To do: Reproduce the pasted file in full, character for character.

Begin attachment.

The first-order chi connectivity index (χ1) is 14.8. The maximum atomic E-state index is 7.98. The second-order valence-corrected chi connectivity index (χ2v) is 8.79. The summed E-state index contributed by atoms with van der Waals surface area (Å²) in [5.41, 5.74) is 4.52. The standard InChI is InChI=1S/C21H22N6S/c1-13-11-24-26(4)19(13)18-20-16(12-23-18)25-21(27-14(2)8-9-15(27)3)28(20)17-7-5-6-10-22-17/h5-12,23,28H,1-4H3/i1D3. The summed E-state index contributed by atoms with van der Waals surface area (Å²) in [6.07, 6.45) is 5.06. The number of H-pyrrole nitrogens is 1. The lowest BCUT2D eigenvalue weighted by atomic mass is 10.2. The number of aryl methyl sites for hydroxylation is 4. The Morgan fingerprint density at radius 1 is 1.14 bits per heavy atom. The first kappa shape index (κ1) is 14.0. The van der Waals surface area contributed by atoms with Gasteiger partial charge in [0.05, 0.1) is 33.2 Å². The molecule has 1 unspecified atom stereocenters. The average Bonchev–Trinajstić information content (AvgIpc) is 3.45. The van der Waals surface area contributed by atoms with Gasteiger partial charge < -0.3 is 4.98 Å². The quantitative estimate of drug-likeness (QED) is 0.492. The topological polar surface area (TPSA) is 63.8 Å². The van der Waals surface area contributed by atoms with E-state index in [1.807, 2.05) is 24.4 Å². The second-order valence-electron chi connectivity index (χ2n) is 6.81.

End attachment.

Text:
The first-order chi connectivity index (χ1) is 14.8. The maximum atomic E-state index is 7.98. The second-order valence-corrected chi connectivity index (χ2v) is 8.79. The summed E-state index contributed by atoms with van der Waals surface area (Å²) in [5.41, 5.74) is 4.52. The standard InChI is InChI=1S/C21H22N6S/c1-13-11-24-26(4)19(13)18-20-16(12-23-18)25-21(27-14(2)8-9-15(27)3)28(20)17-7-5-6-10-22-17/h5-12,23,28H,1-4H3/i1D3. The summed E-state index contributed by atoms with van der Waals surface area (Å²) in [6.07, 6.45) is 5.06. The number of H-pyrrole nitrogens is 1. The lowest BCUT2D eigenvalue weighted by atomic mass is 10.2. The number of aryl methyl sites for hydroxylation is 4. The Morgan fingerprint density at radius 1 is 1.14 bits per heavy atom. The first kappa shape index (κ1) is 14.0. The van der Waals surface area contributed by atoms with Gasteiger partial charge in [0.05, 0.1) is 33.2 Å². The molecule has 1 unspecified atom stereocenters. The average Bonchev–Trinajstić information content (AvgIpc) is 3.45. The van der Waals surface area contributed by atoms with Gasteiger partial charge < -0.3 is 4.98 Å². The quantitative estimate of drug-likeness (QED) is 0.492. The topological polar surface area (TPSA) is 63.8 Å². The van der Waals surface area contributed by atoms with E-state index in [1.807, 2.05) is 24.4 Å². The second-order valence-electron chi connectivity index (χ2n) is 6.81.